Houston had a problem. PAE had a solution.
NASA’s Mission Control Center at the Johnson Space Center has to remain powered up at all times to the International Space Station. PAE keeps Mission Control functioning.
“We can’t let the power ever go off,” said Stephen Brettel, program director for the NASA JSC FSS contract. “We have successfully maintained all of the utilities for that building for almost 19 years. Every second there’s someone up in the International Space Center, we have to keep (Mission Control) running.”
Located in Houston, which is subject to hurricanes, Mission Control requires uninterrupted electrical service to operate the facility control systems. If the power feed from the utility company goes down, then the load is switched from the utility company to the building’s emergency generators.
“However, there’s a time lag between when the power drops from the utility and generator engines crank up,” Brettel said. “You don’t get to crank the car and drive it instantly. To offset this lag period, we use an (uninterrupted power supply, or UPS) system to supply power until the engines can drive the electrical generators.”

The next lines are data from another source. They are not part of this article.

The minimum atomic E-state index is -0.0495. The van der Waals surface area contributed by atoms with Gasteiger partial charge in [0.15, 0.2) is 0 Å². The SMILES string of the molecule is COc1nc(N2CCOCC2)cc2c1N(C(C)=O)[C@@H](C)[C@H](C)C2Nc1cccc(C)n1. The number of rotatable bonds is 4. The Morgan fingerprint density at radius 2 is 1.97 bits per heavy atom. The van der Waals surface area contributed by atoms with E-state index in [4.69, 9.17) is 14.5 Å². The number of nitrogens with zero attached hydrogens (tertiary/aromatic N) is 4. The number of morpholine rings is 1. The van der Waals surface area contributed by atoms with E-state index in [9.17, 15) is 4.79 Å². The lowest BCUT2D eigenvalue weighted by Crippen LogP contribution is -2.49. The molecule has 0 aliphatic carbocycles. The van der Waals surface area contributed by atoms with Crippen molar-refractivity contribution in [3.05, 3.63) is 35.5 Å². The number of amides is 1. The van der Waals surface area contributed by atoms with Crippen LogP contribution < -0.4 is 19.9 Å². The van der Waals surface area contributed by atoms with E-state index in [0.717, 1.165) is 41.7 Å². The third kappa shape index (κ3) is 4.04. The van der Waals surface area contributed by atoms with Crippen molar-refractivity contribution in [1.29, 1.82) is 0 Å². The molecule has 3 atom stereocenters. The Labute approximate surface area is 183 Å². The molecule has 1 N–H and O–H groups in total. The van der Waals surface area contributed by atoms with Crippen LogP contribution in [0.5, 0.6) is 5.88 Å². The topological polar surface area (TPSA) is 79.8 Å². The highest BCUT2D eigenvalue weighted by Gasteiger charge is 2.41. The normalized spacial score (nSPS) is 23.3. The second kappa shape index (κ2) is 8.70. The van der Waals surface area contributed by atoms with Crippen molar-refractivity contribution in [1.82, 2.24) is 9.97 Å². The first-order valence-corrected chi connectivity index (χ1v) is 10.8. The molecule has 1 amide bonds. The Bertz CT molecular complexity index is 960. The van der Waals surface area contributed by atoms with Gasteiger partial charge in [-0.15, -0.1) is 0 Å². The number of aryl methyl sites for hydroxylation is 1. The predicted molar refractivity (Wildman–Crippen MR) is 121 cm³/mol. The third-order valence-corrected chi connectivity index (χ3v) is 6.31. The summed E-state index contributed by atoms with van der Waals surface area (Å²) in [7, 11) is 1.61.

PAE applied its Continuous Improvement principles to tackle the challenge of updating the current system, parts of which date back to the 1960s. NASA had originally planned to install an inertial flywheel UPS to provide the backup power. It’s a large, heavy metal disc that spins rapidly using its momentum to power the generators. But there’s a chance of mechanical failure as well as a break in power as the wheel starts to spin.
Sonny Parkman, building project manager on the contract, is a Lean Six Sigma master blackbelt. He was part of a team that pitched a new idea to NASA: rather than a giant flywheel, use lithium-ion batteries.
“Our focus on continuous improvement provides the customer with confidence that we are constantly looking for ways to provide more value while minimizing costs,” Parkman said.
The new system will run 2.5 megawatts of continuous power in the event of an interruption at the power plant level. It’s a $17 million projected slated for completion in the spring of 2020.
“Here’s the trickiest part: We have to shut all the power off to Mission Control to test it,” Brettel said. “The generators will click on, the load will transfer from the UPS to the generator. If you’re sitting in the building somewhere, you’ll never know the difference between the power being shut off and the (new system) taking the load.”
PAE CEO John Heller recently toured the Mission Control and got a first-hand view of the progress.
“I am so impressed with the PAE JSC team’s commitment to constantly challenging each other to find new and innovative ways to improve systems performance across the program,” Heller said.